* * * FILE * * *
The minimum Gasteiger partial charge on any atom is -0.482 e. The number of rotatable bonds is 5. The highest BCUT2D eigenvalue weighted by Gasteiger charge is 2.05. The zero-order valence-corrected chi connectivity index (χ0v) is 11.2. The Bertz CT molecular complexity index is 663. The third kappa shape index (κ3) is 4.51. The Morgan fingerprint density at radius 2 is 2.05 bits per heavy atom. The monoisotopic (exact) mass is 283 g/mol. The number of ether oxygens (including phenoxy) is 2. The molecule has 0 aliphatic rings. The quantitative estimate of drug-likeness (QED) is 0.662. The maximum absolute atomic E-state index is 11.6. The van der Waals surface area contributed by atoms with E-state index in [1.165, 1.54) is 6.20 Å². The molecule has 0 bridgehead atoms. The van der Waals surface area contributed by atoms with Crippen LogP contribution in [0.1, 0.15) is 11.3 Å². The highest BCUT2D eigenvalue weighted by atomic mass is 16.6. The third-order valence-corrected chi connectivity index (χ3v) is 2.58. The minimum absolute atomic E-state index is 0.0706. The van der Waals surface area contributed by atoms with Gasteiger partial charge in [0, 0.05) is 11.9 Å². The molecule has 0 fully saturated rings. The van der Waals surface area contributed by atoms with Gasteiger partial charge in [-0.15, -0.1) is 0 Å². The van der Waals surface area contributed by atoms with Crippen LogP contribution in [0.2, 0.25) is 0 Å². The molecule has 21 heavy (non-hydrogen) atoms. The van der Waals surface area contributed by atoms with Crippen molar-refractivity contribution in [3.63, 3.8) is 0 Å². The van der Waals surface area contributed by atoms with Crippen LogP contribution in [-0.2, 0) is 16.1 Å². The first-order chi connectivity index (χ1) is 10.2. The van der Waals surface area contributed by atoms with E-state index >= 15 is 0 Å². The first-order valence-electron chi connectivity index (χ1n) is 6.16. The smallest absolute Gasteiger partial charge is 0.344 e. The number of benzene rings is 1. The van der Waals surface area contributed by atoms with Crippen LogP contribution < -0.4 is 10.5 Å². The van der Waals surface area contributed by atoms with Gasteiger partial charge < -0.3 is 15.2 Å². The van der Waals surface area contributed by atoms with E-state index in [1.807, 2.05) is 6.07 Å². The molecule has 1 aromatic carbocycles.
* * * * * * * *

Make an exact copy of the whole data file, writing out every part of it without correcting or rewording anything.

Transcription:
The minimum Gasteiger partial charge on any atom is -0.482 e. The number of rotatable bonds is 5. The highest BCUT2D eigenvalue weighted by Gasteiger charge is 2.05. The zero-order valence-corrected chi connectivity index (χ0v) is 11.2. The Bertz CT molecular complexity index is 663. The third kappa shape index (κ3) is 4.51. The Morgan fingerprint density at radius 2 is 2.05 bits per heavy atom. The monoisotopic (exact) mass is 283 g/mol. The number of ether oxygens (including phenoxy) is 2. The molecule has 0 aliphatic rings. The quantitative estimate of drug-likeness (QED) is 0.662. The maximum absolute atomic E-state index is 11.6. The van der Waals surface area contributed by atoms with E-state index in [1.165, 1.54) is 6.20 Å². The molecule has 0 bridgehead atoms. The van der Waals surface area contributed by atoms with Crippen LogP contribution in [0.1, 0.15) is 11.3 Å². The highest BCUT2D eigenvalue weighted by atomic mass is 16.6. The third-order valence-corrected chi connectivity index (χ3v) is 2.58. The minimum absolute atomic E-state index is 0.0706. The van der Waals surface area contributed by atoms with Gasteiger partial charge in [0, 0.05) is 11.9 Å². The molecule has 0 fully saturated rings. The van der Waals surface area contributed by atoms with Gasteiger partial charge in [-0.15, -0.1) is 0 Å². The van der Waals surface area contributed by atoms with Crippen LogP contribution in [0.2, 0.25) is 0 Å². The molecule has 21 heavy (non-hydrogen) atoms. The van der Waals surface area contributed by atoms with Crippen molar-refractivity contribution in [3.63, 3.8) is 0 Å². The van der Waals surface area contributed by atoms with Crippen LogP contribution in [-0.2, 0) is 16.1 Å². The first-order chi connectivity index (χ1) is 10.2. The van der Waals surface area contributed by atoms with E-state index >= 15 is 0 Å². The first-order valence-electron chi connectivity index (χ1n) is 6.16. The smallest absolute Gasteiger partial charge is 0.344 e. The number of benzene rings is 1. The van der Waals surface area contributed by atoms with Crippen LogP contribution < -0.4 is 10.5 Å². The van der Waals surface area contributed by atoms with Gasteiger partial charge < -0.3 is 15.2 Å². The van der Waals surface area contributed by atoms with E-state index in [1.807, 2.05) is 6.07 Å². The molecule has 1 aromatic carbocycles.